A Scenic Drive Accessibility Permit allows entry for visitors with mobility issues access to some areas closed to public traffic. The permit is available at entrance gates and National Park Service visitor centers. The Accessibility Permit does not allow parking in designated handicap parking spaces; a state-issued parking pass is required.
Service animals are allowed in all facilities and on all shuttle buses and trails, but must always be leashed. Persons wishing to take a service animal into the canyon must first check-in at the Grand Canyon National Park Backcountry Information Center.
A digital copy of the Grand Canyon National Park Accessibility Guide Newspaper may be downloaded here.Looking for a guide? Try the Grand Canyon River Outfitters Association.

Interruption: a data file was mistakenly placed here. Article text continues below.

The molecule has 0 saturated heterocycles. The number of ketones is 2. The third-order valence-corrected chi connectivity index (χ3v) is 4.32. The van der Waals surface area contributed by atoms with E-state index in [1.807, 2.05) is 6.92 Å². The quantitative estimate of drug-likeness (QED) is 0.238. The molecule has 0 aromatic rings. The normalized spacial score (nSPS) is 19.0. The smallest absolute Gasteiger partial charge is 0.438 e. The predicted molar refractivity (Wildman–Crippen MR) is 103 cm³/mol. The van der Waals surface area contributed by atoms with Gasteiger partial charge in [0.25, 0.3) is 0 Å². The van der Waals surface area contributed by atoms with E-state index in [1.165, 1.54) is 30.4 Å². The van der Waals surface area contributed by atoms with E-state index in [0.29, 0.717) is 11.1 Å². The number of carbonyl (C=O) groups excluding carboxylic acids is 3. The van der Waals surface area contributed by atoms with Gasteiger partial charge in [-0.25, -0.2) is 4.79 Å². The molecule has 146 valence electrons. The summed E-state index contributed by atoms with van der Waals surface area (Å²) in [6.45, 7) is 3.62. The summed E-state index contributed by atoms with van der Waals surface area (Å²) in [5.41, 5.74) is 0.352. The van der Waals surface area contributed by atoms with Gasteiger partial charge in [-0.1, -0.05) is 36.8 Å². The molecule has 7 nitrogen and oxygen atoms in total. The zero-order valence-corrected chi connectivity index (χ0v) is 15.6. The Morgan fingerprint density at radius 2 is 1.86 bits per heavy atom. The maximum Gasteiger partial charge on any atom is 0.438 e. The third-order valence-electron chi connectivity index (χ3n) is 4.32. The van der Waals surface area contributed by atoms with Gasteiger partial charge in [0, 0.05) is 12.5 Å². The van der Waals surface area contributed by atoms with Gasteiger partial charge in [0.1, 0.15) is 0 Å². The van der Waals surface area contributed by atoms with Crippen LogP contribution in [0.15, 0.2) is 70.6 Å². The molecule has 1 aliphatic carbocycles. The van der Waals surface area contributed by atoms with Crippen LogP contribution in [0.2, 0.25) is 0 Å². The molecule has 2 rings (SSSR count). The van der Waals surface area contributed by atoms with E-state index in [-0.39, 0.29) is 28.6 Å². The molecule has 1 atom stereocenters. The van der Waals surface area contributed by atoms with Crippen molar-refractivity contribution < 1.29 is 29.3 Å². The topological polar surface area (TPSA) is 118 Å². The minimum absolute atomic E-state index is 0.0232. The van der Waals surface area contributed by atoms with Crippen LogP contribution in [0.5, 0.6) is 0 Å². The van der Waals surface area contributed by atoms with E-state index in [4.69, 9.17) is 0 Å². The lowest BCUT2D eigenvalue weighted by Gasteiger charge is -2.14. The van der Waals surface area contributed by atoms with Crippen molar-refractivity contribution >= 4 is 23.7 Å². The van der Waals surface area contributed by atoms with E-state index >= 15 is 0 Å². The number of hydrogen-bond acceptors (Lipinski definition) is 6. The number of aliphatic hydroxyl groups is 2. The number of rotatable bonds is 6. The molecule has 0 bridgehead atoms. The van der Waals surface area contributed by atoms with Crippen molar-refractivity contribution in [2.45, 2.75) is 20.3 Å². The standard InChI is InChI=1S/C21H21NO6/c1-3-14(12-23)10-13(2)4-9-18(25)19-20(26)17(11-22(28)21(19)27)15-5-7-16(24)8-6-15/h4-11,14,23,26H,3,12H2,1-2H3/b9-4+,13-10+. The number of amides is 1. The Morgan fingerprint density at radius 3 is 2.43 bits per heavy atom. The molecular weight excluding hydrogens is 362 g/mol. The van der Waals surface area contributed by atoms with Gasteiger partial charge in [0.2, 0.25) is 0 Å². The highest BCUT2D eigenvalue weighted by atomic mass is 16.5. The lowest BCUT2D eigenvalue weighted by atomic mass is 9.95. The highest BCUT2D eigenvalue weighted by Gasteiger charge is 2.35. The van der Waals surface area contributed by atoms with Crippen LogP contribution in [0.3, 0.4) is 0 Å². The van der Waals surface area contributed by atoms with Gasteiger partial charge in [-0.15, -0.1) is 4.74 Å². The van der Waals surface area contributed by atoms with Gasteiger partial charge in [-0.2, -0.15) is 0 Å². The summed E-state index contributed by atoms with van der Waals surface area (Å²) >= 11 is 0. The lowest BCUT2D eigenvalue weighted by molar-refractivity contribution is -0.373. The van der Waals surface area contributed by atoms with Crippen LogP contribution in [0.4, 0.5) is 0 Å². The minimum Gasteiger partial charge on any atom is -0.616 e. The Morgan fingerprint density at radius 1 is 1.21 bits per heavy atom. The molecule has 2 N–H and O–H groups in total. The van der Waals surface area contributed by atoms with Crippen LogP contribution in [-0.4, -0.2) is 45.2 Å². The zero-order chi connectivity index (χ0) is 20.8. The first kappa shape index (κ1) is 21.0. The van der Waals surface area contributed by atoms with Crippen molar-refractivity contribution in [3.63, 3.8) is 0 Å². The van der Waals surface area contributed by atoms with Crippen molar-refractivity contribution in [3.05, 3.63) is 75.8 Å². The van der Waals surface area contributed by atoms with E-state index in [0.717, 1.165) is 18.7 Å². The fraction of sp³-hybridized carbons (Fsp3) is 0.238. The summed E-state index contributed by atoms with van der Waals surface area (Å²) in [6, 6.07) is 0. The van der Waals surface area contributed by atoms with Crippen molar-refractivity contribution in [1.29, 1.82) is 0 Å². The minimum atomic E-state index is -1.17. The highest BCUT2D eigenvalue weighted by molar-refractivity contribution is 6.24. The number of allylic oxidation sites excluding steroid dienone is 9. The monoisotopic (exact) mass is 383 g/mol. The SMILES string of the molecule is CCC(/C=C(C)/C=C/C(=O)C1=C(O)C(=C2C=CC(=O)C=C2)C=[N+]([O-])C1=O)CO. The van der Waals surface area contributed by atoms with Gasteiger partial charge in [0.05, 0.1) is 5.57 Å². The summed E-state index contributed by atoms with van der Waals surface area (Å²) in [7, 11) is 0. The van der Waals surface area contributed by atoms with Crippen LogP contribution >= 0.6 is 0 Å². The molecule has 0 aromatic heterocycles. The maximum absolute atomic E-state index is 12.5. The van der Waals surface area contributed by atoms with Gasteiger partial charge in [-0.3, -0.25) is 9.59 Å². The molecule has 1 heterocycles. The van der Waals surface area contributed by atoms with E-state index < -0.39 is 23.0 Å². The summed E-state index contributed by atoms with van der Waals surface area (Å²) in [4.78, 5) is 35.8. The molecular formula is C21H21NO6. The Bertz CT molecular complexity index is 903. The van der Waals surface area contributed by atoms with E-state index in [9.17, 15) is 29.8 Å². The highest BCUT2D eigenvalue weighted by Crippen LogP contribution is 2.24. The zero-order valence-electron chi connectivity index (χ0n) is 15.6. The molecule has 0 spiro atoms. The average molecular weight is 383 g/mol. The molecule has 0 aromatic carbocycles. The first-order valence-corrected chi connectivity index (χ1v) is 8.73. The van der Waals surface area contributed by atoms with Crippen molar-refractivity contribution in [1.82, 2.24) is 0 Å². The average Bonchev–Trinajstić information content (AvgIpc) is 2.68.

“The Grand Canyon River Outfitters Association (GCROA) is a non-profit trade group made up of the sixteen professional river outfitters which are contracted with the National Park Service to provide the public with multi-day whitewater river trips within the Grand Canyon National Park. Each outfitter is anxious to share an experience of a lifetime with you!”
3. Great Sand Dunes National Park
Great Sand Dunes National Park and Preserve is in southern Colorado. It’s known for huge dunes like the towering Star Dune, and for the seasonal Medano Creek and beach created at the base of the dunes. The backcountry Medano Pass Primitive Road winds through a canyon toward the Sangre de Cristo mountains. Trails lead to forests, wetlands and alpine lakes like Medano Lake, which is home to trout and tundra wildlife.